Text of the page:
If police officers come to a persons’ home to investigate a crime, a person does not have to let them in unless they have a warrant. If they come with a search warrant then they are allowed to enter the home and conduct a thorough search. However, even in such situations, they are required to knock and announce their presence. They are not allowed to break into a home even with a warrant. If an officer did break into a home and conduct a search without a warrant then the findings of the search can be suppressed from a legal standing.

Anyone who finds themselves dealing with officers in such a situation should call a criminal defense attorney to learn about their rights and to learn about what potential options they have in their current situation. Officers are only allowed to carry out searches when they have a strong reason to believe a person committed the crime, or there is a probable cause.

A warrant can only be obtained by presenting a reason for probable cause. When a criminal defense attorney launches an investigation into the case they may figure out that the officer did not have probable cause to obtain the warrant and the individual who issued the warrant alongside the officer in question can be compelled to face the legal consequences of failing to follow protocol.

Searches conducting in vehicles by officers in Fort Meyers, Florida

Police officers also have the right to search a person’s vehicle if they feel like there may be something illegal inside. However, it is important to note that the Fourth Amendment does protect a person against unlawful search and seizure, so officers need to obtain a warrant, a very valid reason, or a person’s permission before searching the vehicle. If none of these conditions are fulfilled, they have violated one’s constitutional rights and there may face legal penalties.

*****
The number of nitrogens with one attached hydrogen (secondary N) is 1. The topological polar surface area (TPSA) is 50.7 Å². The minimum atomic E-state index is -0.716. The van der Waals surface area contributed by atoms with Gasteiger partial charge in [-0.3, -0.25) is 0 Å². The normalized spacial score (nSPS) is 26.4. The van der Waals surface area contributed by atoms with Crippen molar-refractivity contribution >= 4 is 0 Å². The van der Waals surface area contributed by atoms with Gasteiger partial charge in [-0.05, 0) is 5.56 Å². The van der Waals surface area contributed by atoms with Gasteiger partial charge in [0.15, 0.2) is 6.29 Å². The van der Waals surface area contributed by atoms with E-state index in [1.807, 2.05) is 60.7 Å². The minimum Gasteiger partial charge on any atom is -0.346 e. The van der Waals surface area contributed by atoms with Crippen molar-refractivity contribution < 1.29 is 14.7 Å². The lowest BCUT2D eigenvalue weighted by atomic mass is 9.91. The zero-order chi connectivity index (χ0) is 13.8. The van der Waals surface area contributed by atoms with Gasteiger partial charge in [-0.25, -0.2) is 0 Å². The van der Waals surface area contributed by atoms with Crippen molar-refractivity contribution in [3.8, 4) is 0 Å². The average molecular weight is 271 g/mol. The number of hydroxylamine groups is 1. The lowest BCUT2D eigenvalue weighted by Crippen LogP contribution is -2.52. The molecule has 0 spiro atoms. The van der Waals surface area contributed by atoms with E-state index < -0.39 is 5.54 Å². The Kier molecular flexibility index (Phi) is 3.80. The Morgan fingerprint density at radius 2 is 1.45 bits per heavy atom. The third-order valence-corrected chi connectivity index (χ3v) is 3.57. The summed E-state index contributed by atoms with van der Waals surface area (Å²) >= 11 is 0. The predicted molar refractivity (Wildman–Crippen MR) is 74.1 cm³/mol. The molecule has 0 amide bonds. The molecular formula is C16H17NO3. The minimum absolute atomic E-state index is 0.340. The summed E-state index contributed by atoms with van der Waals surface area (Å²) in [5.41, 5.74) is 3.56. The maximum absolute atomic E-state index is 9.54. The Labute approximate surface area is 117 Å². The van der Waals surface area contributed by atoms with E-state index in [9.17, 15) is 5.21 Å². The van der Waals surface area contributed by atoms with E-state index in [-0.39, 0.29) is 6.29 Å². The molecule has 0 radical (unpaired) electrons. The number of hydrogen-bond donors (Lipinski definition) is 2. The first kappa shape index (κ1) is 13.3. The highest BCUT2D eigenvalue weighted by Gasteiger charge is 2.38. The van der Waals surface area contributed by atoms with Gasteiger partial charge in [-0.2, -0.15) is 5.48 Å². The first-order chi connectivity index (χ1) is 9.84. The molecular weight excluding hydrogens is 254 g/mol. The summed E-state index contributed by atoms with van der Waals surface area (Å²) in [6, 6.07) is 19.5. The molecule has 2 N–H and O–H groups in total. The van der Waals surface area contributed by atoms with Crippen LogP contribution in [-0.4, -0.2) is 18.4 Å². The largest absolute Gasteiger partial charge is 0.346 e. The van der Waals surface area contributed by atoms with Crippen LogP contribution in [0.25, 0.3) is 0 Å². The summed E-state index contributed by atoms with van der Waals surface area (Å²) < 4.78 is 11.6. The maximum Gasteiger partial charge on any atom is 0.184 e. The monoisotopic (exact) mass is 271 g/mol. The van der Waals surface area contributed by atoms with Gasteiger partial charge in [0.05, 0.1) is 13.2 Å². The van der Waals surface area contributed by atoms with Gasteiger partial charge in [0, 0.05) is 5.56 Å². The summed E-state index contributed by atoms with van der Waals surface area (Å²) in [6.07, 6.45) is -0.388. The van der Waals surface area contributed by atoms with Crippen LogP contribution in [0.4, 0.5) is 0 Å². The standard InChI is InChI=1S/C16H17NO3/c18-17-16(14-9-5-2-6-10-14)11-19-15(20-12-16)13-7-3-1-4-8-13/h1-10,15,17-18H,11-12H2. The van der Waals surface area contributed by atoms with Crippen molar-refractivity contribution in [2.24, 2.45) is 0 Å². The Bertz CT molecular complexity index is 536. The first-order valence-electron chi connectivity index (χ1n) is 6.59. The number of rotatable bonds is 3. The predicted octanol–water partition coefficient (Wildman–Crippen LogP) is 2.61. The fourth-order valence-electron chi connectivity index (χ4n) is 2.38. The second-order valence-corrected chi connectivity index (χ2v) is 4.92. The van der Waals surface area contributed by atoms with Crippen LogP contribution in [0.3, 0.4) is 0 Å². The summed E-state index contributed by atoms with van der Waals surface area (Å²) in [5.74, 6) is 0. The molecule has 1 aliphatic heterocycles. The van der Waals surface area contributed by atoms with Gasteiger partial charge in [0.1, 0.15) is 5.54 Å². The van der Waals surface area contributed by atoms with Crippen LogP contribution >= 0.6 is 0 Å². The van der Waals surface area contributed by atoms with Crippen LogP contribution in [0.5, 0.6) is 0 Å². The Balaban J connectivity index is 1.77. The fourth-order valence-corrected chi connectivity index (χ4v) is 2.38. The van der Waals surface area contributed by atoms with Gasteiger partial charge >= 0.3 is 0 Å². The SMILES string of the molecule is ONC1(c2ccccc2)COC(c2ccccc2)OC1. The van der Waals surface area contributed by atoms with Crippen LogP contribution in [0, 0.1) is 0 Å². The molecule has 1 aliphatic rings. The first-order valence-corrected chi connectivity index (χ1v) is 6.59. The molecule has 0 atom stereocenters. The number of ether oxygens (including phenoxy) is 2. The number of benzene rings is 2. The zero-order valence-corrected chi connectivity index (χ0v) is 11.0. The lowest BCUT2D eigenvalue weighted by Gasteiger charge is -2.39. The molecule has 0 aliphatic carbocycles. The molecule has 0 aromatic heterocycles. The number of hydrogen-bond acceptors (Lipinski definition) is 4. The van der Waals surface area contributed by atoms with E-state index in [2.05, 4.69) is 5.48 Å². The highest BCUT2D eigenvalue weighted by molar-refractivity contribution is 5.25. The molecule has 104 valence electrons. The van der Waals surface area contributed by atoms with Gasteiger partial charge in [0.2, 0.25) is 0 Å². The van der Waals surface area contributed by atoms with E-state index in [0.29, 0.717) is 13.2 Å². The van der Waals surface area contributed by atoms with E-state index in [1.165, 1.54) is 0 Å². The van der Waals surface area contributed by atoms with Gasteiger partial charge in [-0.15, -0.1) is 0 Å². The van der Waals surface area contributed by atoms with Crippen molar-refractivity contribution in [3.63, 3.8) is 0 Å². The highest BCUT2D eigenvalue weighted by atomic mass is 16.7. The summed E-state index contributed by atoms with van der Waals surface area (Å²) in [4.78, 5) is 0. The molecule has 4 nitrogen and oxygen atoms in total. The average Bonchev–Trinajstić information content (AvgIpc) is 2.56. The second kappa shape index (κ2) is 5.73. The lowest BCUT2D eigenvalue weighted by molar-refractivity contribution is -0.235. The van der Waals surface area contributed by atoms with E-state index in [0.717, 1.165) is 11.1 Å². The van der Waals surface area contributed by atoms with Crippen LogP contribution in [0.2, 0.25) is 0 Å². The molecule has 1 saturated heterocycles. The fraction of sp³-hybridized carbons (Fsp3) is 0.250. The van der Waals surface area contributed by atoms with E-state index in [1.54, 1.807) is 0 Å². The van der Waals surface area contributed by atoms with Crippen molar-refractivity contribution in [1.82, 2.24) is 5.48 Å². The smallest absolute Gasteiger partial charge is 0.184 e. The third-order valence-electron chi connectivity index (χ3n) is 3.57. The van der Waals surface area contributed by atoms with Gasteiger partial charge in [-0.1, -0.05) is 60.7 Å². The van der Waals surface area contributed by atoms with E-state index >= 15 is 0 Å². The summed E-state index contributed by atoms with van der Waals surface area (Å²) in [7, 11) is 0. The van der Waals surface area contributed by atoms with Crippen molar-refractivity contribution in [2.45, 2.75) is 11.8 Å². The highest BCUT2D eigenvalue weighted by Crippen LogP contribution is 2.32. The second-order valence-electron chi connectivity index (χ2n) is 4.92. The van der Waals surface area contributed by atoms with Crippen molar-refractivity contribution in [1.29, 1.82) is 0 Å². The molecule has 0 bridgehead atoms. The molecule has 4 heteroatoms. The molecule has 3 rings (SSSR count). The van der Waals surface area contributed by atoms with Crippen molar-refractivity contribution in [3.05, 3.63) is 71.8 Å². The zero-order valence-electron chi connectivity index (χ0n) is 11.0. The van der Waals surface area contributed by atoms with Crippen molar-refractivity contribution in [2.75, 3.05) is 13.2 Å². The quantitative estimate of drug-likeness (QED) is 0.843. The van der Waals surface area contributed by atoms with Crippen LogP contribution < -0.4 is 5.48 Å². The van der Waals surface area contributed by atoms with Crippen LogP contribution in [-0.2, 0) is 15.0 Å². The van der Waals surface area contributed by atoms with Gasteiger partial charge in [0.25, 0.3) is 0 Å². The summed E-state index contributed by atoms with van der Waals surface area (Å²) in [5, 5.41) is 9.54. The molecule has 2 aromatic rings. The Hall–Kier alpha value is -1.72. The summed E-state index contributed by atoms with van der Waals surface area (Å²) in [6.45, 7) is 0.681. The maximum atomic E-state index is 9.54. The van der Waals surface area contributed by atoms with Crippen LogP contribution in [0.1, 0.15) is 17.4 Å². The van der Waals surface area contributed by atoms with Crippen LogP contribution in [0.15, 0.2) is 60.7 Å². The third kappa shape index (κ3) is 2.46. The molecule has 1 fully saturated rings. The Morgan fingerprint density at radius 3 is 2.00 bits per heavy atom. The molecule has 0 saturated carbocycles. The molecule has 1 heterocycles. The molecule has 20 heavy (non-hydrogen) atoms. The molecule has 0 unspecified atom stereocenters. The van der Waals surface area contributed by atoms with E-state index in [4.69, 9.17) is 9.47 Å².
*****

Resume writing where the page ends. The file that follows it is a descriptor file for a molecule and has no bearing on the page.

Vehicle searches are granted more leeway than residential searches because of the lower expectancy of privacy in vehicles as opposed to residential homes. If a vehicle is impounded, then officers have the right to search the vehicle as thoroughly as they see fit. This can include looking in locked compartments as well. No matter what crime a person is accused of, they still have their basic rights and these have to be honored by the officers and everyone who confronts them.

Get in touch with a criminal defense attorney at the Law Office of Robert Foley to get legal advice for one’s criminal defense case.

Reach us at:

(239) 690-6080

[email protected]

2259 Cleveland Ave,

Fort Myers, FL 33901

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